So, What Didn't Enter The Public Domain This Week, That Should Have
from the take-a-look dept
- Winston Churchill, A History of the English-Speaking Peoples, Volume I and Volume II
- Philip K. Dick, Minority Report
- Ian Fleming, Diamonds are Forever
- Fred Gibson, Old Yeller
- Billie Holiday, Lady Sings the Blues
- Alan Lerner, My Fair Lady
- Eugene O'Neill, Long Day’s Journey into Night
- John Osborne, Look Back in Anger
- Dodie Smith, 101 Dalmations
And, of course, this only covers works that were kept under copyright for the full 56 years. Since the earlier copyright law required a renewal at 28 years, and 85% of copyrights were not renewed (suggesting that the vast majority of copyright holders don't value them past 28 years), lots of works from 1984 should also be entering the public domain, but probably won't get there for another century or so.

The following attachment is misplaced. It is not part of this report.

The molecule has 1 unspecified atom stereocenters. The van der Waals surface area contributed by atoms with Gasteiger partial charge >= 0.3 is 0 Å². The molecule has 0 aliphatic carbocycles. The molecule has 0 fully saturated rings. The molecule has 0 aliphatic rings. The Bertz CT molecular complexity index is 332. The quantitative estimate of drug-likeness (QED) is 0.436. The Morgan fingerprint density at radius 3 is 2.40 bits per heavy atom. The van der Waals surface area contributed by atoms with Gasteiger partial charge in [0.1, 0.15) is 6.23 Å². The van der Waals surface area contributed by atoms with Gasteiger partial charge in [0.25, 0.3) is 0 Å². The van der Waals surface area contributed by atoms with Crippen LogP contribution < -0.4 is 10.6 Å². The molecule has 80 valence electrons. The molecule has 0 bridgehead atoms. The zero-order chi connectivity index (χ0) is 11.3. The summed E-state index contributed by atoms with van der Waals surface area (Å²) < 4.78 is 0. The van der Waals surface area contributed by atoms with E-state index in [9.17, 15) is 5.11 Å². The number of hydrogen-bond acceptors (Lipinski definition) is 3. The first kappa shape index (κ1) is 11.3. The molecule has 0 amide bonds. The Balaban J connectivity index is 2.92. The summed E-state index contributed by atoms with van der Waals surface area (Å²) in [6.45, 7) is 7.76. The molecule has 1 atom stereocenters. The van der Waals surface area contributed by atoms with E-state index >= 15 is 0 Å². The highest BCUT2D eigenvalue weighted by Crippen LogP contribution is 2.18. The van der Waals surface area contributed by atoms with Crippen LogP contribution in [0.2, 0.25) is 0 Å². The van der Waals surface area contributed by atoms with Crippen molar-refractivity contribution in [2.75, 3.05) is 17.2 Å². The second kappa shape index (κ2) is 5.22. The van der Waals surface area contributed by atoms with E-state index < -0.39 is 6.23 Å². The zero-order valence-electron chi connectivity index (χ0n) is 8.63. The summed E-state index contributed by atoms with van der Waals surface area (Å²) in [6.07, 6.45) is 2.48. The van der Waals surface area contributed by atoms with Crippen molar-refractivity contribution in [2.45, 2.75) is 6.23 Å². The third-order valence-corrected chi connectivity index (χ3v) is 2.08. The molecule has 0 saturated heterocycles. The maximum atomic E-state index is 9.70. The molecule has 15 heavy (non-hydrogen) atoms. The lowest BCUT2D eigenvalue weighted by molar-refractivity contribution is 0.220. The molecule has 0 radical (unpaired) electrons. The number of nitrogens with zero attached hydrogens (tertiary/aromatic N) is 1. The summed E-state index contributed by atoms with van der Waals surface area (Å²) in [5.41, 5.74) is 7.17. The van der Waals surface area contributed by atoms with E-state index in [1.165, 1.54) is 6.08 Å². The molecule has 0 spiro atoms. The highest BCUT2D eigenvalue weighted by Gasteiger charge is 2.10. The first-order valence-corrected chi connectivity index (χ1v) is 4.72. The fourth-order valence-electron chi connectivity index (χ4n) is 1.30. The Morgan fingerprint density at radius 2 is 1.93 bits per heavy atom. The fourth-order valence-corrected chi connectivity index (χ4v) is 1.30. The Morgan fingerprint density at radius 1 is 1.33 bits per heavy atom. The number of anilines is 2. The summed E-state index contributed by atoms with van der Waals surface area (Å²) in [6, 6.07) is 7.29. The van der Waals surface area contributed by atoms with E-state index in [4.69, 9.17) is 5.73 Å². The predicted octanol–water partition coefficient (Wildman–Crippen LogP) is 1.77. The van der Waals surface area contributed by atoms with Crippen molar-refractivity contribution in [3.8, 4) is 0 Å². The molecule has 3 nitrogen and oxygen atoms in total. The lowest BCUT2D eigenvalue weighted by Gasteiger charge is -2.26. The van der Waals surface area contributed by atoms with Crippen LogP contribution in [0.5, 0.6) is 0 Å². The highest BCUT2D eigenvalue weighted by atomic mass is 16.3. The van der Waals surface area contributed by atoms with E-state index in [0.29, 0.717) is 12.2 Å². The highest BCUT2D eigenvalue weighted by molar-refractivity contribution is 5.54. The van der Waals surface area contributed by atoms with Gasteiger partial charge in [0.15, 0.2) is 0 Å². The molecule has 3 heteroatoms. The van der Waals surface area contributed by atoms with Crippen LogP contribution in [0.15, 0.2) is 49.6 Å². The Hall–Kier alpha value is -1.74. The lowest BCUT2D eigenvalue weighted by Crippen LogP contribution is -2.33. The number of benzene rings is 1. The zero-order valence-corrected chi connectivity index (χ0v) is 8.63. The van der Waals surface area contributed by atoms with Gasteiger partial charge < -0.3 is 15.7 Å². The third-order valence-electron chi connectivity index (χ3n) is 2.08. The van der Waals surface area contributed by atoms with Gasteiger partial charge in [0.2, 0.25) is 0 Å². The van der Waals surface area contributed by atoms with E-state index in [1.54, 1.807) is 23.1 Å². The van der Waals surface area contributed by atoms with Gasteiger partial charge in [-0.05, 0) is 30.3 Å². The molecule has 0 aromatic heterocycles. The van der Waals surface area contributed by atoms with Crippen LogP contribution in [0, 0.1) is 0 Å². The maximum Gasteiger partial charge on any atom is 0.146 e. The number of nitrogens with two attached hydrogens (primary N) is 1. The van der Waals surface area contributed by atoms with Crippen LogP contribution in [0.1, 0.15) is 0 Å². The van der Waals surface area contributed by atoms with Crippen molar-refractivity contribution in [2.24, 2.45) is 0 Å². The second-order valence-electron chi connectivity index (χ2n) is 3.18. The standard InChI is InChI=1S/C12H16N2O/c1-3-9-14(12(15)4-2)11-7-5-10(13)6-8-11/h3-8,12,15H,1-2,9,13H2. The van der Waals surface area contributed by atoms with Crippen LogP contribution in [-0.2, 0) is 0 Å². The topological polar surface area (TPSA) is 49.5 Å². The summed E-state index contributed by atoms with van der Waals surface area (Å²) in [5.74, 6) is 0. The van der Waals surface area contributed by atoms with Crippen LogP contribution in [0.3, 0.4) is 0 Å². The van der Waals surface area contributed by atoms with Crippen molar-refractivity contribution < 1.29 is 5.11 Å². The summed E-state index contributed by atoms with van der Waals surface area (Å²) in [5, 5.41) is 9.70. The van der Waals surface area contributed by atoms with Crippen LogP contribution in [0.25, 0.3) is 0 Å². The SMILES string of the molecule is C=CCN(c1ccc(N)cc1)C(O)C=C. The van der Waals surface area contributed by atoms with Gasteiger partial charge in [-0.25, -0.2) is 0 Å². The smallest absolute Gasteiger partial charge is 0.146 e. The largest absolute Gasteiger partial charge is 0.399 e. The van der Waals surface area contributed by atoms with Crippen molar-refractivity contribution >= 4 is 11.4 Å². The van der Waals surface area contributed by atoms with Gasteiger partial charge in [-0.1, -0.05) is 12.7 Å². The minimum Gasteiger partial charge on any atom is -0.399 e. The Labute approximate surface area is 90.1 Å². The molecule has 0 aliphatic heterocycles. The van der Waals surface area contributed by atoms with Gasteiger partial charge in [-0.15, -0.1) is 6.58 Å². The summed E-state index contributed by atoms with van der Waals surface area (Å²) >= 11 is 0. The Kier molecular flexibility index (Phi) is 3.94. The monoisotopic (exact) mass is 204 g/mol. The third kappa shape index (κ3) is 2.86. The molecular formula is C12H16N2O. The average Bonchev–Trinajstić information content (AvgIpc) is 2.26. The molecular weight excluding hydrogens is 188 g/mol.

And the real sad part is just how much culture we're losing because of all this:
Perhaps the most troubling aspect of the current copyright term is that in most cases, the cultural harm is not offset by any benefit to an author or rights holder. Unlike the famous works highlighted here, the vast majority of works from 1956 do not retain commercial value. This means that no one is benefiting from continued copyright, while the works remain both commercially unavailable and culturally off limits. The public loses the possibility of meaningful access for no good reason.It's difficult to see how this situation makes any sense at all.